Just one faux pas during your networking can leave a bad taste in someone’s mouth that loses you dozens of potential contacts. Keep note of these golden rules of networking etiquette to stay on the right path.
Respect your contacts.
Never give someone the name of one of your contacts without asking that person first. Instead, you can say something like, “I know someone who might be able to help you. Let me ask her if it’s ok to give you her name and get back to you.”
Dress for success.
Don’t walk into a networking event looking like a slob, unless that’s the image you want to portray. If you’re not sure of the appropriate attire, dress a little bit nicer rather than more casually.
Do what you say you’ll do.
If you said you’ll introduce someone to one of your contacts, make sure you follow-up with the name and number after checking with that person. If you promised to send someone information about another event, make a note to send it.
Don’t phone someone out of the blue.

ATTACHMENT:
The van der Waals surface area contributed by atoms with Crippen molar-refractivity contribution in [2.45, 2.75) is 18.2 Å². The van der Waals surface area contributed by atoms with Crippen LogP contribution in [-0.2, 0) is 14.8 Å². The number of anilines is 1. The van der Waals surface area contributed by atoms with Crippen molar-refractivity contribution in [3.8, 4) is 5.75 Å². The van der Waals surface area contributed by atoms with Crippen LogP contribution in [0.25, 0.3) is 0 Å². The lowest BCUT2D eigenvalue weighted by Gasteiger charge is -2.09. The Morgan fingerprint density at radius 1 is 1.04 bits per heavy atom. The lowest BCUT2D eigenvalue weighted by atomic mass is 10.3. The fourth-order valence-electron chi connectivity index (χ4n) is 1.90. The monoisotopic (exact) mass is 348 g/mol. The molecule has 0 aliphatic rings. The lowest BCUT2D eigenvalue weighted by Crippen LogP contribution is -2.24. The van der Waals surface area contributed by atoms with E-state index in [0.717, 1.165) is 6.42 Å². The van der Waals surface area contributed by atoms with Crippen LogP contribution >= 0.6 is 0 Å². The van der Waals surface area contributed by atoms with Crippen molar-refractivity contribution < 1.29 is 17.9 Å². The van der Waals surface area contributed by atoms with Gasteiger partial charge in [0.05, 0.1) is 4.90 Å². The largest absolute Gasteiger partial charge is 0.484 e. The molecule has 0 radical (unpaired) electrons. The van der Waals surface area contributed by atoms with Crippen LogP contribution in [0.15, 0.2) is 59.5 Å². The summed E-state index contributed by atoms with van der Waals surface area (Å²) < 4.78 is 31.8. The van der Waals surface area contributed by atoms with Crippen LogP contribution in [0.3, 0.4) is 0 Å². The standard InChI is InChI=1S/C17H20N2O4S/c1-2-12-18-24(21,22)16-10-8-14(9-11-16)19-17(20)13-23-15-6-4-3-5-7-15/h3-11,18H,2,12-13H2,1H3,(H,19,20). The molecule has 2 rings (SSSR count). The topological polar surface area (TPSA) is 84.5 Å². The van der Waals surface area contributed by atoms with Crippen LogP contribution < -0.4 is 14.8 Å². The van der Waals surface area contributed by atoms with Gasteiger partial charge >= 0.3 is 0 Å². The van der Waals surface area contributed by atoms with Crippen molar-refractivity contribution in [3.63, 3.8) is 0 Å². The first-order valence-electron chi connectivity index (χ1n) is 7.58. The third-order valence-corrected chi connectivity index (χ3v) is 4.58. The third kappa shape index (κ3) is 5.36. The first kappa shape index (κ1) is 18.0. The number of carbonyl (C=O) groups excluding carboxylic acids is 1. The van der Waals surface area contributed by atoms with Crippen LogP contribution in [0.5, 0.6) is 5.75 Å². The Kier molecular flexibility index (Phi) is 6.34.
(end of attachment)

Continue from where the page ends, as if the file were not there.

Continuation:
Speaking to someone on the phone is less time-consuming than an email, but it still requires an appointment. Send an email or message via social media first to request a call, and be open to them saying no. If you do get to talk, make sure you’re aware of the time zone they are in.
Don’t forget about them.
Even if you haven’t made specific commitments to your new contacts, you need to make an effort to stay visible and develop those relationships. Connect on social media, comment on their blogs, send holiday cards (virtual or physical).
As part of your follow-up, make sure you thank everyone who provided the slightest tip, name, advice, or other helpful piece of information. Tailor your thank-you based on the person and the help offered. You might send a private message on LinkedIn, a formal thank-you card, or even just a tweet.
Use your common sense in all your networking, relationships take work and nurturing, whether they’re personal or business. Make the time to take care of the little things and you’ll earn a reputation for professionalism and courtesy that people respect and don’t forget these are only some basic networking etiquette tips, I am sure you can think of many more.